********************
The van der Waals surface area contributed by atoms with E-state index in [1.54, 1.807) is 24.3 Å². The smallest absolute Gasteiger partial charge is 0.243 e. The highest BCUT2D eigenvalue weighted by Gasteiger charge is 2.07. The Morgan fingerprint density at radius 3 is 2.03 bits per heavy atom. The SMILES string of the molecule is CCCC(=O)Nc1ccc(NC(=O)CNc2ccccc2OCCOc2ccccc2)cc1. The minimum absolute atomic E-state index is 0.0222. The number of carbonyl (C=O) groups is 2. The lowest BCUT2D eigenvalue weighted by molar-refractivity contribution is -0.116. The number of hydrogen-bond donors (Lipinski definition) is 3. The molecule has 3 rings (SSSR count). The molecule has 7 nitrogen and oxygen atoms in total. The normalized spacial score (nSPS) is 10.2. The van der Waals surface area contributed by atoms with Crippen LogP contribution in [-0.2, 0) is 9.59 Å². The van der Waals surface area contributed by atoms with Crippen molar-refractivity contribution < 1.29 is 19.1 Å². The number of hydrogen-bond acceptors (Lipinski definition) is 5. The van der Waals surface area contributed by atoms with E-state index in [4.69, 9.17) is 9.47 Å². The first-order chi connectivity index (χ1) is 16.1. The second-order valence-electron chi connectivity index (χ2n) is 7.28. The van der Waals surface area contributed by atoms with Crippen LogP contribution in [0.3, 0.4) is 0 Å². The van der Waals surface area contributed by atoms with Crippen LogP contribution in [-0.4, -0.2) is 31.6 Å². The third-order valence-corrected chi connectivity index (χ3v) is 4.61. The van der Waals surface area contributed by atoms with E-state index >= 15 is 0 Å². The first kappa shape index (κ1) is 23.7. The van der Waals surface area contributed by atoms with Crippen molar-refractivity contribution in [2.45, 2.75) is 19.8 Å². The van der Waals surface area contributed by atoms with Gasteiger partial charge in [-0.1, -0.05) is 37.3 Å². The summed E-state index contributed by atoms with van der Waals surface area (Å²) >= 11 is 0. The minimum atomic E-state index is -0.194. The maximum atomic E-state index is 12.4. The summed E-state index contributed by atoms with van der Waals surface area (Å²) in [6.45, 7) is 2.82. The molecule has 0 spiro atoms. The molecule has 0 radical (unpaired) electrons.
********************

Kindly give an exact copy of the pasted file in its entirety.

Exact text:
The van der Waals surface area contributed by atoms with E-state index in [1.54, 1.807) is 24.3 Å². The smallest absolute Gasteiger partial charge is 0.243 e. The highest BCUT2D eigenvalue weighted by Gasteiger charge is 2.07. The Morgan fingerprint density at radius 3 is 2.03 bits per heavy atom. The SMILES string of the molecule is CCCC(=O)Nc1ccc(NC(=O)CNc2ccccc2OCCOc2ccccc2)cc1. The minimum absolute atomic E-state index is 0.0222. The number of carbonyl (C=O) groups is 2. The lowest BCUT2D eigenvalue weighted by molar-refractivity contribution is -0.116. The number of hydrogen-bond donors (Lipinski definition) is 3. The molecule has 3 rings (SSSR count). The molecule has 7 nitrogen and oxygen atoms in total. The normalized spacial score (nSPS) is 10.2. The van der Waals surface area contributed by atoms with Crippen LogP contribution in [-0.2, 0) is 9.59 Å². The van der Waals surface area contributed by atoms with Crippen molar-refractivity contribution < 1.29 is 19.1 Å². The number of hydrogen-bond acceptors (Lipinski definition) is 5. The van der Waals surface area contributed by atoms with E-state index in [4.69, 9.17) is 9.47 Å². The first-order chi connectivity index (χ1) is 16.1. The second-order valence-electron chi connectivity index (χ2n) is 7.28. The van der Waals surface area contributed by atoms with Crippen LogP contribution in [0.3, 0.4) is 0 Å². The van der Waals surface area contributed by atoms with Crippen LogP contribution in [-0.4, -0.2) is 31.6 Å². The third-order valence-corrected chi connectivity index (χ3v) is 4.61. The van der Waals surface area contributed by atoms with E-state index >= 15 is 0 Å². The first kappa shape index (κ1) is 23.7. The van der Waals surface area contributed by atoms with Crippen molar-refractivity contribution in [2.45, 2.75) is 19.8 Å². The van der Waals surface area contributed by atoms with Gasteiger partial charge in [-0.1, -0.05) is 37.3 Å². The summed E-state index contributed by atoms with van der Waals surface area (Å²) >= 11 is 0. The minimum atomic E-state index is -0.194. The maximum atomic E-state index is 12.4. The summed E-state index contributed by atoms with van der Waals surface area (Å²) in [6.45, 7) is 2.82. The molecule has 0 spiro atoms. The molecule has 0 radical (unpaired) electrons.